The Mind of the God: the Power of the Question

The Mind of the God: the Power of the Question February 10, 2016

Eduard Veith - Ein Wiederfinder 'a rediscover' (mid 19th or early 20th century)To know Hermes is a lifelong task. Bounded approaches provide entry points and structures with which to grasp the fundamentally ineffable. One such we can learn from the Buddhist Tantric community in the way they analyze the Deities they invoke. They postulate that basic constitution of any being is threefold: body, speech, and mind. These find expression in activity, emanations of compassion, power, and wisdom. Thus far I’ve laid before you some of how Hermes presents Himself, particularly, but not limited to, His All-Liberating, ‘Pantos Apollitos’ form. We have seen the form of His body, explored the character of His speech. We will return to each of these as we go. For now, we turn to His mind and examine one exemplary quality of that vastness: the Power of the Question.

Having the right answer is a profound impulse in most folks, but are we missing the point?

When asked, we have to be there with the right answer. Our drone schooling has, of course, conditioned us to be good little answer-bots to our masters. The very act of questioning undermines that relationship. They ask the questions, and we bear the burden when the answers are not what they want to hear.

But when we frame our lives as a question, rather than an answer; when we maintain the spirit of inquiry we rapidly discover ourselves on the frontier of life; out where the unknown lives. Discovery is one of the most profound motivations in humans. Along with necessity, discovery led to the migrations that populated the whole of our globe. It led to the investigation of nature and the disclosure of those profound means whereby we can feed, clothe, shelter, educate, and provide medical care for everyone on our planet. We don’t choose to, of course, but that is another matter.

The mind-nature of Hermes is revealed in the question. Inquiry is an attitude that we can bring into our discussion, but I find it sorely lacking. It is the dawning of insight and the balm of conflict. When we ask questions we take a stance seated in the uncomfortable unknown, but that very discomfort drives us to find meaning and understanding in the object of our inquiry. It requires the courage to enter the unknown, to presume our own ignorance, what the ancients called ‘aporia’, and in that cultivated sense of unknowing, that willful entering into darkness, we by our asking strike light in the black beyond the little fire circle of our comfort. We illumine the real.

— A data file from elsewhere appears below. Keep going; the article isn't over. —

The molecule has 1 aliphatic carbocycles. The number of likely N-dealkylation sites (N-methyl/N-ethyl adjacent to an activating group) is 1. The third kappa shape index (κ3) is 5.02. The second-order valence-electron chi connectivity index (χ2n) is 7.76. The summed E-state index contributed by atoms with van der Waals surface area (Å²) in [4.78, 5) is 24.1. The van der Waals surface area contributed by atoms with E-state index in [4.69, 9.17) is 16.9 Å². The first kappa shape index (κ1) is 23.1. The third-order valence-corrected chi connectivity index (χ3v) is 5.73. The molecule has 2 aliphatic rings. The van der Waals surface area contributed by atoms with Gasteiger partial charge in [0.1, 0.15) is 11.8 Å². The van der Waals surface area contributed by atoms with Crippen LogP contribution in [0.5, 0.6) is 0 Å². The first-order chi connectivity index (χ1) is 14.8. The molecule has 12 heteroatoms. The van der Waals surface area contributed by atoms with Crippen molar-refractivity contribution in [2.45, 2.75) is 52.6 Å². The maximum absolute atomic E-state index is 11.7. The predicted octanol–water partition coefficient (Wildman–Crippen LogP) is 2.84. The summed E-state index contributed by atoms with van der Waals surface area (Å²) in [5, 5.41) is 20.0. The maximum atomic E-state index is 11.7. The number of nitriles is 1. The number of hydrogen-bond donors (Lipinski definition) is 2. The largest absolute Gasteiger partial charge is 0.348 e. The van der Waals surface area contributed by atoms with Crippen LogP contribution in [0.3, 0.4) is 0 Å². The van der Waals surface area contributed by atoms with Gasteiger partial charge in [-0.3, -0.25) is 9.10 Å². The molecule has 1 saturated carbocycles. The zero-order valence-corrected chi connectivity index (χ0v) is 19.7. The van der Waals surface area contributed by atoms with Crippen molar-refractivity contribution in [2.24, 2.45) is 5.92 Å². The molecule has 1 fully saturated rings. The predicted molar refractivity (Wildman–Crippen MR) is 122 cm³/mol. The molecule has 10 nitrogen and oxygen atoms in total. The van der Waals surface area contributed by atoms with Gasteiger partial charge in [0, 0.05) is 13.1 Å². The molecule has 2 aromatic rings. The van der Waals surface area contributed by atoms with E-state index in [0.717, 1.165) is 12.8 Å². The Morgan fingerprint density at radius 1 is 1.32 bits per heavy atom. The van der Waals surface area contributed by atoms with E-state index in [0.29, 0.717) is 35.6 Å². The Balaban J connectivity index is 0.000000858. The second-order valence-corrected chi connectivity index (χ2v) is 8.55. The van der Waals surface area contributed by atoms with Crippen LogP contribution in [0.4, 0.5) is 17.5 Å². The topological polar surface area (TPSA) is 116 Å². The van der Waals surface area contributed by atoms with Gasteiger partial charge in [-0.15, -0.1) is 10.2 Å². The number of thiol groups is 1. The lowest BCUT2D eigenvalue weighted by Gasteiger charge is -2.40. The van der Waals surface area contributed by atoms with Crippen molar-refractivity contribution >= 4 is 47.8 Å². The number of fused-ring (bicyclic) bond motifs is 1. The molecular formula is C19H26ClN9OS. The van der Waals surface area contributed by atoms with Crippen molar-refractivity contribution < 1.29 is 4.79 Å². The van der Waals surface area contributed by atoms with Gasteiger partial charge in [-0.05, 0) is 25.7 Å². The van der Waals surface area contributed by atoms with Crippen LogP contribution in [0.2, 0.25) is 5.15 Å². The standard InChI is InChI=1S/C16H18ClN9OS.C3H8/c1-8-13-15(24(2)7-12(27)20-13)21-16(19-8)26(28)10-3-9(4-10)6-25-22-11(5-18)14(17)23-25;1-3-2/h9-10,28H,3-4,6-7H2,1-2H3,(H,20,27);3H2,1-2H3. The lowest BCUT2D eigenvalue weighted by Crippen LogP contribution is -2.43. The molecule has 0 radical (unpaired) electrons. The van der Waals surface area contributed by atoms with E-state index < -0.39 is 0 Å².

In conflict, rather than assume we know what the other party means and react to it, when we instead ask questions, draw out the other to explain their outré position, all too often we discover reasons for it that we had not know, and through understanding we find some compassion. Even in the deepest of differences, we can find that the other’s perspective becomes less alien and simply one of the many positions on the board. From there negotiation can really take place and the conflict truly resolved. Still more importantly are those times when we react to our own understanding of what the other has said having little to do with their meaning. In this case the fault is entirely our own, irrespective of their views. We are reacting out of our myopia, and so absolve the other of any wrong view because we really have no idea what it is.

I saw a situation recently where there was a somewhat heated discussion into which the chair of the meeting introjected a statement that was powerfully misinterpreted to the profound damage to the organization. The damage came from the hurt and defended stance of one the attendees. They were looking for and so heard something derogatory to their cause and sense of honor, so they stormed out of the meeting. Without asking a question, without being willing to question or inquire (as demonstrated in ensuing communications), they framed up a wild and profoundly destructive accusation, rallied allies on the basis of this falsehood and caused an enormous amount of harm. If they had the clarity of mind, and perhaps the emotional maturity to simply ask, so much loss would not have happened. Humans can be astonishing.

This also illuminates the massive problem of projection, and gives one of its few remedies. All too often we quickly grasp what another is about yet are wildly wrong because what we are really seeing is our own soul, often our shadow, animated by the presence of the other but having little to do their truth. The simple fact that we have such a charged reaction should give us the clue that we are not responding to the other, but to the powerful and often neglected parts of ourselves. How hard it is to truly meet an other!

Again, questioning is the cure. Questioning ourselves, to ask why are we having this reaction, and questioning the other; did they really mean that? Do they really feel that way?

When we walk in Hermes’ path we called to the role of herald and guide. We are tasked to know the other with whom we walk. It is through the question that we finally meet them…

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